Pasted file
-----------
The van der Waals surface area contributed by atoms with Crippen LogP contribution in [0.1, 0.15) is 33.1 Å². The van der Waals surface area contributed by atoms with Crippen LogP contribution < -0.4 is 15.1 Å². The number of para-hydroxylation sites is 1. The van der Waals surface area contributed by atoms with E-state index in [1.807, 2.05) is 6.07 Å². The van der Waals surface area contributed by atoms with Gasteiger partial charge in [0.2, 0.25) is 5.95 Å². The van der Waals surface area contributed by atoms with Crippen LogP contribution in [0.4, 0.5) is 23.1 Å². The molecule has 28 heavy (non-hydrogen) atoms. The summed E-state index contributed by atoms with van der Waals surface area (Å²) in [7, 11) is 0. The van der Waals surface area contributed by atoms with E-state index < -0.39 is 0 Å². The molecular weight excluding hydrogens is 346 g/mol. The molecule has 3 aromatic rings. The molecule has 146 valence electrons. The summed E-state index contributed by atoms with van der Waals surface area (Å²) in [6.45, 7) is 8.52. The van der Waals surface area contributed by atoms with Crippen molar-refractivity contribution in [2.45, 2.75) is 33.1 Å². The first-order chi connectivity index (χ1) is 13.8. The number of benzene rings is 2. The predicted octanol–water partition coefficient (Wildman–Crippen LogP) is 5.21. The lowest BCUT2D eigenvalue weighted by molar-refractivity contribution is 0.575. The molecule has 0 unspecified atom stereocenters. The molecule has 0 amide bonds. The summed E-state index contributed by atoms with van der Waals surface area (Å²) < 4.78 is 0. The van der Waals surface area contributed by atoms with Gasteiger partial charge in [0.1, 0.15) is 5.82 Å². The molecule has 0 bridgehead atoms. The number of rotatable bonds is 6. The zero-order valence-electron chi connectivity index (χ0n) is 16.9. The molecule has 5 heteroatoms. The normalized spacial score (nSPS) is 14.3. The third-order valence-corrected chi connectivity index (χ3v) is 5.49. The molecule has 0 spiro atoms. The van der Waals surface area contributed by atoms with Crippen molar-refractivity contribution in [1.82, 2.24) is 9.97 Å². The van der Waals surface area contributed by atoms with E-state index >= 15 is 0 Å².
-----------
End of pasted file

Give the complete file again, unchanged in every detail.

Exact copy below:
The van der Waals surface area contributed by atoms with Crippen LogP contribution in [0.1, 0.15) is 33.1 Å². The van der Waals surface area contributed by atoms with Crippen LogP contribution < -0.4 is 15.1 Å². The number of para-hydroxylation sites is 1. The van der Waals surface area contributed by atoms with E-state index in [1.807, 2.05) is 6.07 Å². The van der Waals surface area contributed by atoms with Gasteiger partial charge in [0.2, 0.25) is 5.95 Å². The van der Waals surface area contributed by atoms with Crippen LogP contribution in [0.4, 0.5) is 23.1 Å². The molecule has 28 heavy (non-hydrogen) atoms. The summed E-state index contributed by atoms with van der Waals surface area (Å²) in [7, 11) is 0. The van der Waals surface area contributed by atoms with E-state index < -0.39 is 0 Å². The molecular weight excluding hydrogens is 346 g/mol. The molecule has 3 aromatic rings. The molecule has 146 valence electrons. The summed E-state index contributed by atoms with van der Waals surface area (Å²) in [6.45, 7) is 8.52. The van der Waals surface area contributed by atoms with Crippen molar-refractivity contribution in [2.45, 2.75) is 33.1 Å². The first-order chi connectivity index (χ1) is 13.8. The number of benzene rings is 2. The predicted octanol–water partition coefficient (Wildman–Crippen LogP) is 5.21. The lowest BCUT2D eigenvalue weighted by molar-refractivity contribution is 0.575. The molecule has 0 unspecified atom stereocenters. The molecule has 0 amide bonds. The summed E-state index contributed by atoms with van der Waals surface area (Å²) < 4.78 is 0. The van der Waals surface area contributed by atoms with Gasteiger partial charge in [0.1, 0.15) is 5.82 Å². The molecule has 0 bridgehead atoms. The number of rotatable bonds is 6. The zero-order valence-electron chi connectivity index (χ0n) is 16.9. The molecule has 5 heteroatoms. The normalized spacial score (nSPS) is 14.3. The third-order valence-corrected chi connectivity index (χ3v) is 5.49. The molecule has 0 spiro atoms. The van der Waals surface area contributed by atoms with Crippen molar-refractivity contribution in [1.82, 2.24) is 9.97 Å². The van der Waals surface area contributed by atoms with E-state index >= 15 is 0 Å².